Representatives from 14 countries in East Africa have agreed to promote regional integration through the African Continental Free Trade Area (AfCFTA)

At the closing session of the three-day regional meeting in Kigali, Rwanda, economic experts and decision-makers stressed that the implementation of AfCFTA will create opportunities to consolidate domestic markets, strengthen regional value chains and enhance export competitiveness.

Participants insisted that the successful implementation of the agreement requires the effective participation of the private sector and the full inclusion of women and young people.

Non-tariff barriers and restrictions on the supply side are among the restrictions that also need to be addressed to enable their implementation.

“Political will is crucial but we need to include the private sector,” said Uzziel Ndagijimana, Rwanda minister of finance and economic planning.

He added that the AfCFTA must benefit all, including smaller economies, and the experience of the regional integration can help make the AfCFTA a success.

Andrew Mold, acting director of the ECA in East Africa, congratulated the representatives of the 14 countries served by the sub-regional office.

“The meeting has contributed towards reaching a consensus on the way forward towards the implementation of the AfCFTA,” Mold added.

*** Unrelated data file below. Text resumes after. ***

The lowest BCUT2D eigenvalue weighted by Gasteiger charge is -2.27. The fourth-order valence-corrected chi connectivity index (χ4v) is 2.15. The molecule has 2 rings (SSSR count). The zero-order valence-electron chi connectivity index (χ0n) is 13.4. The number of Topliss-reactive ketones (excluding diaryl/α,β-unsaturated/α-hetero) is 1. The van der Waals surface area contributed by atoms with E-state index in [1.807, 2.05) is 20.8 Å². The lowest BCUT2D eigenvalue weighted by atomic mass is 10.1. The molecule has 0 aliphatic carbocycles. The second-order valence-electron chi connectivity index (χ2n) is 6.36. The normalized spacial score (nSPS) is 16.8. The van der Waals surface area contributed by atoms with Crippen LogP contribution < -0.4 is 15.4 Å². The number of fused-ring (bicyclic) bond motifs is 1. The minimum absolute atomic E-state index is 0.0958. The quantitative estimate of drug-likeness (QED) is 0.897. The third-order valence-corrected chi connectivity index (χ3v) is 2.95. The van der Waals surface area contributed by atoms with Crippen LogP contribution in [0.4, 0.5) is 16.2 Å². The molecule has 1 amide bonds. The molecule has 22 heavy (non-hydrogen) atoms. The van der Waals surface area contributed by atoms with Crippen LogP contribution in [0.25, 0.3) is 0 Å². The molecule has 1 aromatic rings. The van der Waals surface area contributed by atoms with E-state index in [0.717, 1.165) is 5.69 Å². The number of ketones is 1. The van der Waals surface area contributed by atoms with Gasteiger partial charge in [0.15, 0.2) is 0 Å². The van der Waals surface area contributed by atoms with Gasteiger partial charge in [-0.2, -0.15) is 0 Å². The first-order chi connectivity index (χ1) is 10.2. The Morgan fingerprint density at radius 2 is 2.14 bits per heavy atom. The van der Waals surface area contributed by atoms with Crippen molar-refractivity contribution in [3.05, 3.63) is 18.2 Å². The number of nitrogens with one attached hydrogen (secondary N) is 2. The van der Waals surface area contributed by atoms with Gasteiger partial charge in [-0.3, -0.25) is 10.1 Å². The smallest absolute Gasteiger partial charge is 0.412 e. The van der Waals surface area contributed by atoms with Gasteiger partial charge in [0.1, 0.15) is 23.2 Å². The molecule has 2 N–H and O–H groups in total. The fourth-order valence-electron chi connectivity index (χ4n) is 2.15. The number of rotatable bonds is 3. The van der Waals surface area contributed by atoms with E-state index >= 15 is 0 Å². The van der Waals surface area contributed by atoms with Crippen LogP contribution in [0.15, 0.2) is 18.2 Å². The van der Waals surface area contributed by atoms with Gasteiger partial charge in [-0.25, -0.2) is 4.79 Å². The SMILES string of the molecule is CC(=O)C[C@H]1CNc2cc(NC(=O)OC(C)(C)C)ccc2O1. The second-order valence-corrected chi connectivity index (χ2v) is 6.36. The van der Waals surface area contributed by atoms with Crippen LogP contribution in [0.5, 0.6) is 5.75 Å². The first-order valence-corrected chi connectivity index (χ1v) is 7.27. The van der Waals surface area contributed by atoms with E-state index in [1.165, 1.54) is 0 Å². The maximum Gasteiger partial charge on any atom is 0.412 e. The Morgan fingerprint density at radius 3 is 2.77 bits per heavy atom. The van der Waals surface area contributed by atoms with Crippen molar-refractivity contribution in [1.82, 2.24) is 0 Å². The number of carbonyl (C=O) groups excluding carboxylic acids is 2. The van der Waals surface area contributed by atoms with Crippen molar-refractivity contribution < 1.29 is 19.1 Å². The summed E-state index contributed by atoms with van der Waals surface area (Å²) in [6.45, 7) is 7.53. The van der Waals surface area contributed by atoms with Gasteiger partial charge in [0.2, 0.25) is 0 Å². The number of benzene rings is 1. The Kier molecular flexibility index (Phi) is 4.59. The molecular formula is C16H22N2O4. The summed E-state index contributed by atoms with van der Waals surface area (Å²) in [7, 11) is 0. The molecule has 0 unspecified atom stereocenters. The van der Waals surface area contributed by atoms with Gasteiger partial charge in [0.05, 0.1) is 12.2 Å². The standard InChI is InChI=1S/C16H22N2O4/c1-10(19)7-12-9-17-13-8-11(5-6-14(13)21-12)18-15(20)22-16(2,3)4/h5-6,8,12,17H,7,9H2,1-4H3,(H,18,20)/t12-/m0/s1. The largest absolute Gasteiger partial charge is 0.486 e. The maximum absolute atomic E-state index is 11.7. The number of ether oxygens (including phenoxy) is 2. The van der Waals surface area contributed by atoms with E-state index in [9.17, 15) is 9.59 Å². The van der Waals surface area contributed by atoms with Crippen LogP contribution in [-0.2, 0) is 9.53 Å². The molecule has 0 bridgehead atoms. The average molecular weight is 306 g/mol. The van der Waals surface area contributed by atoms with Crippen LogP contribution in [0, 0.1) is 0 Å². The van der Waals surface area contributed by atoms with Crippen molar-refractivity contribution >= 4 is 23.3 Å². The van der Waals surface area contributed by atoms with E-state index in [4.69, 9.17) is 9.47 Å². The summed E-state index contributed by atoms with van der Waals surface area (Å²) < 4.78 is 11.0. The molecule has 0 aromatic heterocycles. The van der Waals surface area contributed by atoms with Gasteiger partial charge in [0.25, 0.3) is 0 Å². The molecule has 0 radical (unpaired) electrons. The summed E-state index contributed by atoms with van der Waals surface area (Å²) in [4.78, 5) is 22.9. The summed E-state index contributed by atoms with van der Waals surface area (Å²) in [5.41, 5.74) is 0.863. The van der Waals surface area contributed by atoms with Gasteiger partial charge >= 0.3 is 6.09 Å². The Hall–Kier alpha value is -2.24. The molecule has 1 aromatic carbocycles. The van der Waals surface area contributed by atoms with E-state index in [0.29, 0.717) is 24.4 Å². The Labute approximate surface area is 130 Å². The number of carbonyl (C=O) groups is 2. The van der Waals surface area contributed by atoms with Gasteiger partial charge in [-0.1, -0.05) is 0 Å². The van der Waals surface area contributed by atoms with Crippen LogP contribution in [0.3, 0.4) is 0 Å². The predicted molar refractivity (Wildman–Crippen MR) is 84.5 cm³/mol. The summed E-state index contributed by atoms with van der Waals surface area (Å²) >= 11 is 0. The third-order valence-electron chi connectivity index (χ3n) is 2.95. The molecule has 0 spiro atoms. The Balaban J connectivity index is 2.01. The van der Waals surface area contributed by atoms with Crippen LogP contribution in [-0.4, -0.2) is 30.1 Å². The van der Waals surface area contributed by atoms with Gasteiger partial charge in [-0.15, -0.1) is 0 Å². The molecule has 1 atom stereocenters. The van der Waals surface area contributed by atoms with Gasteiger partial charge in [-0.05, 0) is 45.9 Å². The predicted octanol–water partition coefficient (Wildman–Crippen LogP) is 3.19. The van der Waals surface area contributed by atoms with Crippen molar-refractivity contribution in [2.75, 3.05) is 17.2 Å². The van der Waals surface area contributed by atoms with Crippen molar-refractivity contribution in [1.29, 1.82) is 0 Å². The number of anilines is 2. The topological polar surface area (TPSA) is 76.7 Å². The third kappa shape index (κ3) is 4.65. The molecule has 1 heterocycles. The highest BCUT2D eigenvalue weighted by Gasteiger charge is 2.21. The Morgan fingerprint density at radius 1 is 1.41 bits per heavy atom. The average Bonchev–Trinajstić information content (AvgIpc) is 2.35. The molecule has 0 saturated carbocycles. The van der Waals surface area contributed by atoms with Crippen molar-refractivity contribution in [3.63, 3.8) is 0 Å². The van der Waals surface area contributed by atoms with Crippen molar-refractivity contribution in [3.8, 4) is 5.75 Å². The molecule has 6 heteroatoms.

The final communiqué of the 22nd meeting of the Intergovernmental Committee of Experts was adopted unanimously. In view of the negative impact of current account deficits on growth, it called on member states to mobilise savings and translate them into productive investment, promote exports and tap into domestic markets opportunities.

It also recommends increasing competition in services sectors such as logistics and transport in order to boost manufacturing.

On the theme of energy, the communiqué insists on the necessary upscaling of alternative cooking sources to reduce biomass reliance, while expanding sustainable forest management and plantations to meet the demand and supply imbalance.

Tourism experts insisted on the role of trade in services for the success of the AfCFTA. They underscored the need to find innovating financing resources to stimulate investment in the sector.

While 49 African countries have signed the agreement establishing the continental free trade area, only 12 countries have ratified it so far, and 22 ratifications are required by March 2019 to enable it to enter into force.

The UN Economic Commission for Africa is working to support African member’s states in the implementation process of the AfCFTA.

SOURCE: TradeMark East Africa.